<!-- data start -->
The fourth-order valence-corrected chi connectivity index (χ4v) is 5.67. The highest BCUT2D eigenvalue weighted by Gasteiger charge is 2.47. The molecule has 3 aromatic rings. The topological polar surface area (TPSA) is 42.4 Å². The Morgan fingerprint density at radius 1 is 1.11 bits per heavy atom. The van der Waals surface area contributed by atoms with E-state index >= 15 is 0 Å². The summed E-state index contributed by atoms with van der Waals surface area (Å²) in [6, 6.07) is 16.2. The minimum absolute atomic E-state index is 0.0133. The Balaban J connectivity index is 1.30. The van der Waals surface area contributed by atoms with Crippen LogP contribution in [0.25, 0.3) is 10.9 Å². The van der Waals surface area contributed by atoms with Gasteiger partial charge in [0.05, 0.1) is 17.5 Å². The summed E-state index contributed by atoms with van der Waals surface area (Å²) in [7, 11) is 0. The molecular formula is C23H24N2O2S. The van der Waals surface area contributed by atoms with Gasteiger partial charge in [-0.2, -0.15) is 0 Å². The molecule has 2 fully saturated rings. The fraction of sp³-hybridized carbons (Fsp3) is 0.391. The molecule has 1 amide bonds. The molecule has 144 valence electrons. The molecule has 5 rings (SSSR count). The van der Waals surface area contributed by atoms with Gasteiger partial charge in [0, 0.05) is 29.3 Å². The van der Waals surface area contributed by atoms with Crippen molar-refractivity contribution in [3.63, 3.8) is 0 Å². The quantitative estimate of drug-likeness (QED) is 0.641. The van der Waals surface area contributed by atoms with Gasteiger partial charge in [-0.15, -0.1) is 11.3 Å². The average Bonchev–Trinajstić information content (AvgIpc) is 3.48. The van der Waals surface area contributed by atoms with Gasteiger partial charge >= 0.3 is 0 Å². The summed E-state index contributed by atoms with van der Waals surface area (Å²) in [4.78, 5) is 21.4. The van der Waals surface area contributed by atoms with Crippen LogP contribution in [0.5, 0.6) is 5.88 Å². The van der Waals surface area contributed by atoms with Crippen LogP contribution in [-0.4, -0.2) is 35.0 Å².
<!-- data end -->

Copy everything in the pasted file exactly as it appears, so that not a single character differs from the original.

The fourth-order valence-corrected chi connectivity index (χ4v) is 5.67. The highest BCUT2D eigenvalue weighted by Gasteiger charge is 2.47. The molecule has 3 aromatic rings. The topological polar surface area (TPSA) is 42.4 Å². The Morgan fingerprint density at radius 1 is 1.11 bits per heavy atom. The van der Waals surface area contributed by atoms with E-state index >= 15 is 0 Å². The summed E-state index contributed by atoms with van der Waals surface area (Å²) in [6, 6.07) is 16.2. The minimum absolute atomic E-state index is 0.0133. The Balaban J connectivity index is 1.30. The van der Waals surface area contributed by atoms with Crippen LogP contribution in [0.25, 0.3) is 10.9 Å². The van der Waals surface area contributed by atoms with Gasteiger partial charge in [0.05, 0.1) is 17.5 Å². The summed E-state index contributed by atoms with van der Waals surface area (Å²) in [7, 11) is 0. The molecular formula is C23H24N2O2S. The van der Waals surface area contributed by atoms with Gasteiger partial charge in [-0.2, -0.15) is 0 Å². The molecule has 2 fully saturated rings. The fraction of sp³-hybridized carbons (Fsp3) is 0.391. The molecule has 1 amide bonds. The molecule has 144 valence electrons. The molecule has 5 rings (SSSR count). The van der Waals surface area contributed by atoms with Gasteiger partial charge in [0, 0.05) is 29.3 Å². The van der Waals surface area contributed by atoms with Crippen molar-refractivity contribution in [3.63, 3.8) is 0 Å². The quantitative estimate of drug-likeness (QED) is 0.641. The van der Waals surface area contributed by atoms with Gasteiger partial charge in [-0.15, -0.1) is 11.3 Å². The average Bonchev–Trinajstić information content (AvgIpc) is 3.48. The van der Waals surface area contributed by atoms with Gasteiger partial charge >= 0.3 is 0 Å². The summed E-state index contributed by atoms with van der Waals surface area (Å²) in [4.78, 5) is 21.4. The van der Waals surface area contributed by atoms with Crippen LogP contribution in [0.5, 0.6) is 5.88 Å². The van der Waals surface area contributed by atoms with Crippen LogP contribution in [-0.4, -0.2) is 35.0 Å².